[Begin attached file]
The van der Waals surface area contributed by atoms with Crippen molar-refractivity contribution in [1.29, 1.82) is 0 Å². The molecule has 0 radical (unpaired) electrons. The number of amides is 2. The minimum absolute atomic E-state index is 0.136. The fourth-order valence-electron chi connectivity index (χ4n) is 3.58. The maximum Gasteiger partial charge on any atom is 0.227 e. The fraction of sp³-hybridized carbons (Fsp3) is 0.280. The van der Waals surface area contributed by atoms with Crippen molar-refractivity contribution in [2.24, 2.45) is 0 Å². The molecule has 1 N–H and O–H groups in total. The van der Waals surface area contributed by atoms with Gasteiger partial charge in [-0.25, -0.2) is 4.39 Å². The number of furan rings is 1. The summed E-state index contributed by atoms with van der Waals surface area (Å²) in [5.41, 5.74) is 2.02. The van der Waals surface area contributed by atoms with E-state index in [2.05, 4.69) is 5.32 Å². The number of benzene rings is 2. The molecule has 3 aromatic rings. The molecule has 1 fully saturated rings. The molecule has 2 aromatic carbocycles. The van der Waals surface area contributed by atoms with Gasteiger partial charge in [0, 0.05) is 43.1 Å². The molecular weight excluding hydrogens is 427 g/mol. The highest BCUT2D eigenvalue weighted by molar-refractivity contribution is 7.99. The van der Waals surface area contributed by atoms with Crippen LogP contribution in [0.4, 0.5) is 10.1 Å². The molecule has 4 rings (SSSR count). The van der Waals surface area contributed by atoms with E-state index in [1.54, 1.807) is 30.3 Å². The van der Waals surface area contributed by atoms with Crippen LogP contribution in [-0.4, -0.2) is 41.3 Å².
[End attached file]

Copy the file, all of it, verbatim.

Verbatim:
The van der Waals surface area contributed by atoms with Crippen molar-refractivity contribution in [1.29, 1.82) is 0 Å². The molecule has 0 radical (unpaired) electrons. The number of amides is 2. The minimum absolute atomic E-state index is 0.136. The fourth-order valence-electron chi connectivity index (χ4n) is 3.58. The maximum Gasteiger partial charge on any atom is 0.227 e. The fraction of sp³-hybridized carbons (Fsp3) is 0.280. The van der Waals surface area contributed by atoms with Crippen molar-refractivity contribution in [2.24, 2.45) is 0 Å². The molecule has 1 N–H and O–H groups in total. The van der Waals surface area contributed by atoms with Gasteiger partial charge in [-0.25, -0.2) is 4.39 Å². The number of furan rings is 1. The summed E-state index contributed by atoms with van der Waals surface area (Å²) in [5.41, 5.74) is 2.02. The van der Waals surface area contributed by atoms with E-state index in [2.05, 4.69) is 5.32 Å². The number of benzene rings is 2. The molecule has 3 aromatic rings. The molecule has 1 fully saturated rings. The molecule has 2 aromatic carbocycles. The van der Waals surface area contributed by atoms with Gasteiger partial charge in [0, 0.05) is 43.1 Å². The molecular weight excluding hydrogens is 427 g/mol. The highest BCUT2D eigenvalue weighted by molar-refractivity contribution is 7.99. The van der Waals surface area contributed by atoms with Crippen LogP contribution in [0.4, 0.5) is 10.1 Å². The molecule has 4 rings (SSSR count). The van der Waals surface area contributed by atoms with E-state index in [1.54, 1.807) is 30.3 Å². The van der Waals surface area contributed by atoms with Crippen LogP contribution in [-0.4, -0.2) is 41.3 Å².